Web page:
It wasn't that many years ago that small business owners needing capital could choose to go to a bank…or a bank…or a bank. Depending on a particular bank’s lending criteria and the amount of risk that it was willing to assume, business owners could get a loan (maybe) or a line of credit. The application process was pretty complicated and time consuming, and even with approval, the wait for funding was typically weeks or even months.
But in recent years, small business financing has, in many ways, been revolutionized. In simple terms, what’s happened is that the marketplace spoke (Small businesses needed some other choices), and various entities responded by stepping in to fill that need. This phenomenon was unfolding even before the economy hit the skids in 2007.
But that’s when “alternative” financing for small businesses really took off. No one could have foreseen the economic dynamics at play. Over the course of the downturn, banks became more risk averse and tightened credit, which meant their volume of lending to small businesses dropped like a stone. But small businesses still needed capital—more than ever. Non-bank sources further stepped up their offerings to small businesses.
The economy’s come crawling back, and huge numbers of small businesses are now in the habit of looking to non-bank sources for capital first, not as a fallback. In fact, many of these non-banks are no longer considered “alternative” and are instead fully main stream. Who are they, exactly? Some still see themselves as “alternative,” while others call their services “specialty financing,” which isn’t very descriptive either. At the core of these non-banks are companies that offer merchant cash advances. Businesses get cash upfront in return for a percentage of future credit card sales until the financing amount is repaid.
There are a number of different merchant cash advance providers. We’ve been one of them for more than a decade—and still do offer this type of financing. But this is where the “alternative” financing story gets really interesting. The big news here is small business loans, which Business Financial Services has been offering for the past couple of months. Now that was a big move—and a significant one, too. Why? Because it marked a real convergence of the so-called “alternative” financing that we provide with that offered by traditional lenders.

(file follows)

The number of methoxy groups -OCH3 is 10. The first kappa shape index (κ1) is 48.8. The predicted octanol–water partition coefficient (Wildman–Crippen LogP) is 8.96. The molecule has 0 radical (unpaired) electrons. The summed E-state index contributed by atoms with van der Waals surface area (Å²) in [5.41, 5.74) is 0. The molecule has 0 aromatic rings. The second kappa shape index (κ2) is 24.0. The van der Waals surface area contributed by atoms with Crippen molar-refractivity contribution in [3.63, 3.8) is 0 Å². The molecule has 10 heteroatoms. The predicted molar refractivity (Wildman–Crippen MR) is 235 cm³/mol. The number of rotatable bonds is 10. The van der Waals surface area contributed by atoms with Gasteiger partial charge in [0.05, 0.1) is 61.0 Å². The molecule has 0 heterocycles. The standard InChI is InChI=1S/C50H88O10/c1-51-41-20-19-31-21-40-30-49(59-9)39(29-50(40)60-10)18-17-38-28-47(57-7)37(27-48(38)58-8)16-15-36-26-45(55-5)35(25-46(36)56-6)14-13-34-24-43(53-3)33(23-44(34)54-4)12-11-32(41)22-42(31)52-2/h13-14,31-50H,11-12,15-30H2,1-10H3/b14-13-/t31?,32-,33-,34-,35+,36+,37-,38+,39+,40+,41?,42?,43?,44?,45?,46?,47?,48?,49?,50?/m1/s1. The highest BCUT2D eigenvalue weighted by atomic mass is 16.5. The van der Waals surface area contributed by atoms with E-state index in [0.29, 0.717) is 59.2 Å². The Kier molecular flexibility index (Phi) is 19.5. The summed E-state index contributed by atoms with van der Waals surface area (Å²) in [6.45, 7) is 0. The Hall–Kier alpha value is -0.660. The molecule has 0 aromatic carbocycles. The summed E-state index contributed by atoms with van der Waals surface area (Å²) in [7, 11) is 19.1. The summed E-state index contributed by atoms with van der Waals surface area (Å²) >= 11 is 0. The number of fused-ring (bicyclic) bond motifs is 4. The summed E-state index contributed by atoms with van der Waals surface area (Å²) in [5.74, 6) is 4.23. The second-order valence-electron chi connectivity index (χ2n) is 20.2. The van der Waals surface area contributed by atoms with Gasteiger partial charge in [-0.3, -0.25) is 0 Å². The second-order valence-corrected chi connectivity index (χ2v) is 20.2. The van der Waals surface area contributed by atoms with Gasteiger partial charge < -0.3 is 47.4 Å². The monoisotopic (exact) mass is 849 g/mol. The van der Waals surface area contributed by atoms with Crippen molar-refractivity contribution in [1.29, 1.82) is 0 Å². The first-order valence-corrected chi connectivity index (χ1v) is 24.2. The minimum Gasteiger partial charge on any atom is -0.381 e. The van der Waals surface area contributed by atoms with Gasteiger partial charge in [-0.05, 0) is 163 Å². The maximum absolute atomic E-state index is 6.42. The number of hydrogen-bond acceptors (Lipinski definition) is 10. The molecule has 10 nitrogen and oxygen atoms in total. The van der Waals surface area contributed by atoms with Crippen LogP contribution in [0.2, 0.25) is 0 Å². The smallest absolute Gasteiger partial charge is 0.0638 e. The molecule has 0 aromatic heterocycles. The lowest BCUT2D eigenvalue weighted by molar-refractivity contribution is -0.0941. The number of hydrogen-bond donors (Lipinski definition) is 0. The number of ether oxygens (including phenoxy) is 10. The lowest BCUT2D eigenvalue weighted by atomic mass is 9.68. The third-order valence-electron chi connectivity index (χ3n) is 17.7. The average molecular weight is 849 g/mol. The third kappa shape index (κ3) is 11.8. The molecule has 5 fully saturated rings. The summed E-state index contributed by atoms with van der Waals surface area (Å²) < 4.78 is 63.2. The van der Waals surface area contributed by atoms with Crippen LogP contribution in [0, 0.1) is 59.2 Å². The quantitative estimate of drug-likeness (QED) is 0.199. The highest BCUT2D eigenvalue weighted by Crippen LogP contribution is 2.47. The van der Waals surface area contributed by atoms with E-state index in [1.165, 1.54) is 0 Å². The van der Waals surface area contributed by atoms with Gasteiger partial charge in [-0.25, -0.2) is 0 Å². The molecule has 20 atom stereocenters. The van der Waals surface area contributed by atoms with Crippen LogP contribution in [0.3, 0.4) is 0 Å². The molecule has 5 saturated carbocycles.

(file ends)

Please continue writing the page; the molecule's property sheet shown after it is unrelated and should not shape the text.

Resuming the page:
Even so, while “loans are loans” in the general sense, there are some significant differences between traditional bank loans and what we at Business Financial Services are offering to small businesses. First and foremost, the basis for banks’ willingness to lend is risk: How risky is your business? How much risk are they willing to assume?
Of course, nobody wants to take on risk unnecessarily, and that includes us. But the BFS model for approving and lending to a small business has more to do with the financial health of the business and its outlook for the future. How sound is your operating model? What do your projections for future growth look like? And most importantly, Is this in the best interest of your business? The bottom line is this: We look at the fundamentals and when they are sound, we are essentially “betting on” your success. Come to think of it, we’ve always believed in and “bet” on small business, even staking the success of our company on that core belief.
There are other differences, too, between the loans we offer and more traditional loans. And those differences have everything to do with our understanding of our customers and a desire to make the process as streamlined and easy as it can possibly be. Our application process is relatively uncomplicated. We do everything we can to expedite the approval process, and once approved, funding is quick—within five business days. Why do we do it? Simply, we do it for our customers. We understand that when small businesses are faced with challenges and opportunities that will affect their future growth, they need working capital now.
We’ve worked hard to blur the lines between traditional lending and “alternative” financing, and in some basic ways, there is virtually no separation between the two. That’s a good thing for small businesses that depend on access to working capital. But we like to think that we’ve gone beyond achieving parity with banks and have set new standards—in accessibility and in responsiveness, but also in our willingness to bet the future on this country’s small businesses.
Image courtesy of Stuart Miles / FreeDigitalPhotos.net
Have you worked with an "alternative" provider in the past? Share your business financing experiences in the comment section below.